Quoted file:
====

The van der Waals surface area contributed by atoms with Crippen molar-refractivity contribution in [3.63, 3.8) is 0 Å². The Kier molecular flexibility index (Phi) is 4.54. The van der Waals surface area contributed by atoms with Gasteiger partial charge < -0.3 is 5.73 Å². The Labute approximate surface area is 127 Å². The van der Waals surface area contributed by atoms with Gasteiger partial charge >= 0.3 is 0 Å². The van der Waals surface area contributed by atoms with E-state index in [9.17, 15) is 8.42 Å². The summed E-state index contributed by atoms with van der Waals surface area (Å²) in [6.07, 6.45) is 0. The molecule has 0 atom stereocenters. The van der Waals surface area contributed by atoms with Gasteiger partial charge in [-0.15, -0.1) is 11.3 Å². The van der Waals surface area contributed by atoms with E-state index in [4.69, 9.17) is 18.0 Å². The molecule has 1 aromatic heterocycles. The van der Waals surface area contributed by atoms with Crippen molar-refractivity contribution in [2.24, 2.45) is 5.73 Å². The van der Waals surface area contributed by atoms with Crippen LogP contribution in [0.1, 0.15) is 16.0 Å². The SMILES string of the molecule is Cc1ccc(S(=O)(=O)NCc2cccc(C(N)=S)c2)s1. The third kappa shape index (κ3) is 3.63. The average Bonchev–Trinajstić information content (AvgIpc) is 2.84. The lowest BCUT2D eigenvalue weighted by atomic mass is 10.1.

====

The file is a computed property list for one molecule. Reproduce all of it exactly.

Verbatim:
The van der Waals surface area contributed by atoms with Crippen molar-refractivity contribution in [3.63, 3.8) is 0 Å². The Kier molecular flexibility index (Phi) is 4.54. The van der Waals surface area contributed by atoms with Gasteiger partial charge < -0.3 is 5.73 Å². The Labute approximate surface area is 127 Å². The van der Waals surface area contributed by atoms with Gasteiger partial charge >= 0.3 is 0 Å². The van der Waals surface area contributed by atoms with E-state index in [9.17, 15) is 8.42 Å². The summed E-state index contributed by atoms with van der Waals surface area (Å²) in [6.07, 6.45) is 0. The molecule has 0 atom stereocenters. The van der Waals surface area contributed by atoms with Gasteiger partial charge in [-0.15, -0.1) is 11.3 Å². The van der Waals surface area contributed by atoms with E-state index in [4.69, 9.17) is 18.0 Å². The molecule has 1 aromatic heterocycles. The van der Waals surface area contributed by atoms with Crippen molar-refractivity contribution in [2.24, 2.45) is 5.73 Å². The van der Waals surface area contributed by atoms with Crippen LogP contribution in [0.1, 0.15) is 16.0 Å². The SMILES string of the molecule is Cc1ccc(S(=O)(=O)NCc2cccc(C(N)=S)c2)s1. The third kappa shape index (κ3) is 3.63. The average Bonchev–Trinajstić information content (AvgIpc) is 2.84. The lowest BCUT2D eigenvalue weighted by atomic mass is 10.1.